Developing software and websites is a challenge, even for the best teams. Even if you have a team who can write clean code and solve problems, achieving the result — a finished product — isn’t something everyone can do. One of our team members at Imaginovation recently compared some of our work to shooting clays. To which we queried: how does that work?
The History of Clay Shooting
First, the sport of clay shooting is a modern version of the great pastime of shooting pheasants and game birds. Royals and others would target hundreds of raised birds in a day. According to the Washington Post, trap shooting with live pigeons started in the U.S. around 1825, and official matches sprung up shortly after. Later, it became more economical (and eco-friendly) to shoot other things. Americans led this effort, developing glass balls containing feathers, then clay targets for trap competitions. People soon built a mechanical means to throw the clay birds. Today, around 5 million U.S. residents ages 6 and older shoot clays.
How Clay Shooting Works
The sport of clays is played in two different ways. In the first, a shooter will yell, “Pull,” prompting the mechanical device to throw the clay “pigeon.” To shoot the clay, one must anticipate where it is going, shooting where the clay will be — not where it is. If one tries to shoot by following the clay, they will miss.
In a more advanced version, the machine throws one or more clays at the same time, usually one low and one high from opposite directions. The shooter must be fast to hit both before they move out of range or fall and break on the ground. When competing, the shooter with the most clays hit in a match wins.
On the surface, this sport has little to do with coding and software development. But we have found a few lessons from shooting clays that apply at work.
- Foresight – Software development requires a significant amount of understanding where things are going, both on an industry level and for each project. On the project front, developers must anticipate where the project is going. They must work ahead of the project while working on the now, just as a clay shooter must think ahead as he or she points to where the clay is sailing.
- Following a Non-Linear Path – The clay moves in an arch, as do software projects. At the start of a new development project, everyone knows where the project is. After launch, the project isn’t linear. Everyone involved must understand the shape of the arch and the speed of the project, just as one would watch a clay as it flies through the air. If the team knows how to keep up and predict the path, they will finish the project. Otherwise, they will miss, and the project comes crashing to the ground.
- Changing Environments – In clay shooting, you change stations. The weather and wind are always changing as well. Adaptability is critical when developing software or websites because the web is always changing, too. Plus, a project may change as the leaders request additional features or alter the plan due to unexpected occurrences in coding. We must respond to the unplanned, act on opportunities, and turn challenges into opportunities.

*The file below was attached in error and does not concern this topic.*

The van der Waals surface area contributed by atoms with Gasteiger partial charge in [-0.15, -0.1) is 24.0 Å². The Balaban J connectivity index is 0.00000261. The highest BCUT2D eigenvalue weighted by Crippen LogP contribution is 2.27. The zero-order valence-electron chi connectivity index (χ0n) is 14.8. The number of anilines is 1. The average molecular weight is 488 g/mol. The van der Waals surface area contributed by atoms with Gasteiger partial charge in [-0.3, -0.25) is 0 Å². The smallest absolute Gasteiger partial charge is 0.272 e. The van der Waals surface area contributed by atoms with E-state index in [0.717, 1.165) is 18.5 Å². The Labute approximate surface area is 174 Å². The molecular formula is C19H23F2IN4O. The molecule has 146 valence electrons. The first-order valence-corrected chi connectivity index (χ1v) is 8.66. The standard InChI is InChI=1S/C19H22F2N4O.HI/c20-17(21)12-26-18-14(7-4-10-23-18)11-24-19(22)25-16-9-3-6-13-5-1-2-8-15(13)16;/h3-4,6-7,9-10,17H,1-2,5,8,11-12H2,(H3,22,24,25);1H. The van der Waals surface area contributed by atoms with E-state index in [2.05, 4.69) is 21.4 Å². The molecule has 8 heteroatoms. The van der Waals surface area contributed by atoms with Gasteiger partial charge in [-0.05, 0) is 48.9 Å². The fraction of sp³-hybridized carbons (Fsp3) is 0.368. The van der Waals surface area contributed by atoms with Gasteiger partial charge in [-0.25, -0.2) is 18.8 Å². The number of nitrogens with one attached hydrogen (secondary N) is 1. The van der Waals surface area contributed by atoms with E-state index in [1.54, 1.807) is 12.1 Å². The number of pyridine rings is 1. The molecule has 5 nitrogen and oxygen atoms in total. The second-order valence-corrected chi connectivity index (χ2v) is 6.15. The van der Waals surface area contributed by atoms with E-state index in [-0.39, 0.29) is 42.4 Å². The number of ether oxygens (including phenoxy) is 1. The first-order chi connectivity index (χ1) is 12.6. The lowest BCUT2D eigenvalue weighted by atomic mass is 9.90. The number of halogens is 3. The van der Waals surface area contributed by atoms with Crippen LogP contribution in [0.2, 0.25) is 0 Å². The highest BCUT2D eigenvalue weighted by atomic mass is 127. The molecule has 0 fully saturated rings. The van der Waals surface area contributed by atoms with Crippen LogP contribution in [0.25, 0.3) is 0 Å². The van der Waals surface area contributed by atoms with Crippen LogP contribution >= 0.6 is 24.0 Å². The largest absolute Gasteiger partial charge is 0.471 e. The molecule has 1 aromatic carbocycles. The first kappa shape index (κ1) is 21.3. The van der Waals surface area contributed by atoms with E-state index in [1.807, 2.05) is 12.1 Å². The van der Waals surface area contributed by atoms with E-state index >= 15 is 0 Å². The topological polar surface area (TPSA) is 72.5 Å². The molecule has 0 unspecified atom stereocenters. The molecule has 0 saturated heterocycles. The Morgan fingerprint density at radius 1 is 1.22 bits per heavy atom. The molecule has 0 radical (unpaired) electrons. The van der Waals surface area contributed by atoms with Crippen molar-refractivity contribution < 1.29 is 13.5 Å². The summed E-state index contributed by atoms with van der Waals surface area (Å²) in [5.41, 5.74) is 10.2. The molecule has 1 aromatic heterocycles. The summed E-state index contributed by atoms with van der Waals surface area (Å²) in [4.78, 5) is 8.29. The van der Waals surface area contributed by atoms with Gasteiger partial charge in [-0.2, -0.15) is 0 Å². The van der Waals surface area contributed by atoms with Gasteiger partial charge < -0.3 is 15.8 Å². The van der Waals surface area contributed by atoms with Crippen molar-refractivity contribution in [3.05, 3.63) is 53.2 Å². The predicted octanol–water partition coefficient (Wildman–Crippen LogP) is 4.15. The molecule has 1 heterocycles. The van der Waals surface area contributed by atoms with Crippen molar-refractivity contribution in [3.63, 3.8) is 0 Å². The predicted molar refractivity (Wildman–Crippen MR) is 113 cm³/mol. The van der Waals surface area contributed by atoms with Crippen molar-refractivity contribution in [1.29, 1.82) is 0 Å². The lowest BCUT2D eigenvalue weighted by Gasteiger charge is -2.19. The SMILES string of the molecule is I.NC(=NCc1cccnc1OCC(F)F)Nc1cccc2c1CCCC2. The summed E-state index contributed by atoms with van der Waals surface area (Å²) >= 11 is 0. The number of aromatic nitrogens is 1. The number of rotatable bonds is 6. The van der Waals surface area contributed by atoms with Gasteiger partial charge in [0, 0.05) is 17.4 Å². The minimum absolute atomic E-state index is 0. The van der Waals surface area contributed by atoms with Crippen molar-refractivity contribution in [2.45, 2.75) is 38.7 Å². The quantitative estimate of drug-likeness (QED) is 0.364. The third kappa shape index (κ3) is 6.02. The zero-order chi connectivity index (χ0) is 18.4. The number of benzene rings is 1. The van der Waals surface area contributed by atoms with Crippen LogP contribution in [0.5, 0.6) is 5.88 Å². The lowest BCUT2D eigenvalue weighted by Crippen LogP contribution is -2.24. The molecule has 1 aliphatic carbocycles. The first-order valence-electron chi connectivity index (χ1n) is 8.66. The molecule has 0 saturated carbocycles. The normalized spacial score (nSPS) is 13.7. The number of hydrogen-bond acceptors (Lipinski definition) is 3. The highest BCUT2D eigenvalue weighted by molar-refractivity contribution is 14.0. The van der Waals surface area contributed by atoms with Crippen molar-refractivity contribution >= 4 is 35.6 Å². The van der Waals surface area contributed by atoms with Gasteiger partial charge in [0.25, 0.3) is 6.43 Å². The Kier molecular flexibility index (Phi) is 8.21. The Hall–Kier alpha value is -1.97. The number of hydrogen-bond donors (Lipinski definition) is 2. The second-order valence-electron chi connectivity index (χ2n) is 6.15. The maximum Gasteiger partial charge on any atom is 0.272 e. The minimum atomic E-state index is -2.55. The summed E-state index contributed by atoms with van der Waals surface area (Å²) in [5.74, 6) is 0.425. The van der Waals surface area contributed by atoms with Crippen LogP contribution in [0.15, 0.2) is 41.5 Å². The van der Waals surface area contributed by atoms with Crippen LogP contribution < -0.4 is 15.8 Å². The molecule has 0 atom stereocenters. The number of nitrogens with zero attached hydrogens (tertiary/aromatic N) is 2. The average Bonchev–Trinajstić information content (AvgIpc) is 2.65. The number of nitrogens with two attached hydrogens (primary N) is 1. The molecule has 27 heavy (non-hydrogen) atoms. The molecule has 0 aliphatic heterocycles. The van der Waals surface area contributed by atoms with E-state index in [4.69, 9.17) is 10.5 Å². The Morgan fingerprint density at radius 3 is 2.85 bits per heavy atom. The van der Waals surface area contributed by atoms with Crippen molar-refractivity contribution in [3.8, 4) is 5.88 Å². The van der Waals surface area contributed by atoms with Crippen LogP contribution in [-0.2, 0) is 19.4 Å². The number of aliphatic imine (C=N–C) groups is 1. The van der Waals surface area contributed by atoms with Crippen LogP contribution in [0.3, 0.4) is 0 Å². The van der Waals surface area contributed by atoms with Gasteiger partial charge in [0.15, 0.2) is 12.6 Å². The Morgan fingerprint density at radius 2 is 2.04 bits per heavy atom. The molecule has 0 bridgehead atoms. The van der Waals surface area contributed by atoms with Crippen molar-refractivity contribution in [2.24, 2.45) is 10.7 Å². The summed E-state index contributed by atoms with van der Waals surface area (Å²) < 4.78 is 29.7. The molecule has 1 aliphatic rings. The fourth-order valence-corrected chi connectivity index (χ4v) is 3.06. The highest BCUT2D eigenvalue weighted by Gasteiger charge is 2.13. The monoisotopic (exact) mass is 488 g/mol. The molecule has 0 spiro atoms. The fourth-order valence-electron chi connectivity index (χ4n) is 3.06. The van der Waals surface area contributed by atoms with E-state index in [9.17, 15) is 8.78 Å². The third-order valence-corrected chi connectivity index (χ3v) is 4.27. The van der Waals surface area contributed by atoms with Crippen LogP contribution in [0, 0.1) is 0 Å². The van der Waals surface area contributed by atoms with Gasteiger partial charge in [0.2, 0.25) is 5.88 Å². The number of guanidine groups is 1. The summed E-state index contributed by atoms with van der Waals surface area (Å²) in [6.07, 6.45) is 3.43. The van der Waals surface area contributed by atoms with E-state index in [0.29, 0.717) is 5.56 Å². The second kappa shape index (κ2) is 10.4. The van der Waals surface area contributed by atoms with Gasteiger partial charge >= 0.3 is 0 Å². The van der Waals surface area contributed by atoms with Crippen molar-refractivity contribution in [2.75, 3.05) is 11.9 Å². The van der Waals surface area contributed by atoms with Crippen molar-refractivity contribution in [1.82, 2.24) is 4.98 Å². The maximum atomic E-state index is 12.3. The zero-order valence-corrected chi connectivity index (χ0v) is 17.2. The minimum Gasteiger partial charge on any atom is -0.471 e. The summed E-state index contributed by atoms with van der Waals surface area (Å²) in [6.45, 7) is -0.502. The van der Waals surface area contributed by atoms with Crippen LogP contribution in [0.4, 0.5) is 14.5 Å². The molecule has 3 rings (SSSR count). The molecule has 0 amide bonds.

- Experience – Novice clay shooters are expected to hit five to eight of 50 clays. Clay shooting is that difficult. In web development, there is a trend toward less experienced developers building sites based solely on how it looks. Products such as WordPress and other point-and-click platforms allow non-technical people to glue together a great-looking website. You can even add e-commerce and user systems with plug-ins. However, the problems arise when it’s time to expand, add features, or scale. In most cases, these sites have troublesome security issues as well. Master clay shooters are expected to hit near 100 percent on a consistent basis. They have learned what does not work by becoming experts at the fundamentals. The same is true of great web developers. They understand the HTTP protocol, how servers work, the means web browsers use to convert binary data into a visual page. In so doing, they can build a website that not only looks good but is secure from most threats, capable of natural expansion, and able to scale without changing the code.
- Fit – In sporting clays, gun fit is paramount. A poorly fit gun makes the task extremely difficult. If the length of pull is slightly too long or short, the recoil can be painful. The gun must be near perfect so a person can practice hundreds of shots at one time. The same holds true for software teams. It is essential that the software team features experts in all areas of the web development process, including architecture, design, front-end, back-end, and network administration. Leave out any of these, and the process becomes painful; key areas are never addressed. When all of the team work together well and have the required expertise, the entire project is much faster with a much higher quality of deliverable.
We look for lessons everywhere we go, and shooting clays feels a lot like our Agile project development. Talk to us about your next project, and we’ll help you follow the non-linear path so you can achieve the product you envision.